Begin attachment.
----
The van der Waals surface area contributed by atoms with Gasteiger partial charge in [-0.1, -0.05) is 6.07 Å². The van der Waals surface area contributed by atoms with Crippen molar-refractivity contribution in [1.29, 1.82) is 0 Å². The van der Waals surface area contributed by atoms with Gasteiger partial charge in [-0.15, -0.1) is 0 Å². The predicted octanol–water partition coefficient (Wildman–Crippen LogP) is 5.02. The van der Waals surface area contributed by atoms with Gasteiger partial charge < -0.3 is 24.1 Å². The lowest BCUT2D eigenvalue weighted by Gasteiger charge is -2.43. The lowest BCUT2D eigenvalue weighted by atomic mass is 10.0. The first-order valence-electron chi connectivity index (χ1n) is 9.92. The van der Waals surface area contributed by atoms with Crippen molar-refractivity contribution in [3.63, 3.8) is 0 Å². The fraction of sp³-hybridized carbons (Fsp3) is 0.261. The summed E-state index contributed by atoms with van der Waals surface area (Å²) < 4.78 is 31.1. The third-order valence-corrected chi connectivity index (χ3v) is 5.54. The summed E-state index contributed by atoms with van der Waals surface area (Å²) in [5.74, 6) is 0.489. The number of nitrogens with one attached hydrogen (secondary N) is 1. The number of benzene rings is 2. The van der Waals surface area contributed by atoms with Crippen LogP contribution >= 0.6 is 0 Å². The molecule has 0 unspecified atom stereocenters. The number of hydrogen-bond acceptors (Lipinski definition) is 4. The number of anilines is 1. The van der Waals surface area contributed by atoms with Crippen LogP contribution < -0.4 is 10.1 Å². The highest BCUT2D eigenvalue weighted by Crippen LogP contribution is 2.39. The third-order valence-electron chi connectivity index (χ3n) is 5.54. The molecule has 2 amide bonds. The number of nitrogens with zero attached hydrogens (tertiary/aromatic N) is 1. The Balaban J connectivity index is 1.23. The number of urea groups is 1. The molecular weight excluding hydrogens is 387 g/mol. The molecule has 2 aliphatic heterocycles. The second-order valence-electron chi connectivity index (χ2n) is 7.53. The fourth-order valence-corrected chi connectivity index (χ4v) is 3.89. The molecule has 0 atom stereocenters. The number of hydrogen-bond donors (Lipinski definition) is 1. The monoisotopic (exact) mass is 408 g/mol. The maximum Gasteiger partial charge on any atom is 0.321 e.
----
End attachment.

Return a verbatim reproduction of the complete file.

The van der Waals surface area contributed by atoms with Gasteiger partial charge in [-0.1, -0.05) is 6.07 Å². The van der Waals surface area contributed by atoms with Crippen molar-refractivity contribution in [1.29, 1.82) is 0 Å². The van der Waals surface area contributed by atoms with Gasteiger partial charge in [-0.15, -0.1) is 0 Å². The predicted octanol–water partition coefficient (Wildman–Crippen LogP) is 5.02. The van der Waals surface area contributed by atoms with Gasteiger partial charge < -0.3 is 24.1 Å². The lowest BCUT2D eigenvalue weighted by Gasteiger charge is -2.43. The lowest BCUT2D eigenvalue weighted by atomic mass is 10.0. The first-order valence-electron chi connectivity index (χ1n) is 9.92. The van der Waals surface area contributed by atoms with Crippen molar-refractivity contribution in [3.63, 3.8) is 0 Å². The fraction of sp³-hybridized carbons (Fsp3) is 0.261. The summed E-state index contributed by atoms with van der Waals surface area (Å²) < 4.78 is 31.1. The third-order valence-corrected chi connectivity index (χ3v) is 5.54. The summed E-state index contributed by atoms with van der Waals surface area (Å²) in [5.74, 6) is 0.489. The number of nitrogens with one attached hydrogen (secondary N) is 1. The number of benzene rings is 2. The van der Waals surface area contributed by atoms with Crippen LogP contribution >= 0.6 is 0 Å². The molecule has 0 unspecified atom stereocenters. The number of hydrogen-bond acceptors (Lipinski definition) is 4. The number of anilines is 1. The van der Waals surface area contributed by atoms with Crippen LogP contribution < -0.4 is 10.1 Å². The highest BCUT2D eigenvalue weighted by Crippen LogP contribution is 2.39. The third-order valence-electron chi connectivity index (χ3n) is 5.54. The molecule has 2 amide bonds. The number of nitrogens with zero attached hydrogens (tertiary/aromatic N) is 1. The Balaban J connectivity index is 1.23. The number of urea groups is 1. The molecular weight excluding hydrogens is 387 g/mol. The molecule has 2 aliphatic heterocycles. The second-order valence-electron chi connectivity index (χ2n) is 7.53. The fourth-order valence-corrected chi connectivity index (χ4v) is 3.89. The molecule has 0 atom stereocenters. The number of hydrogen-bond donors (Lipinski definition) is 1. The monoisotopic (exact) mass is 408 g/mol. The maximum Gasteiger partial charge on any atom is 0.321 e.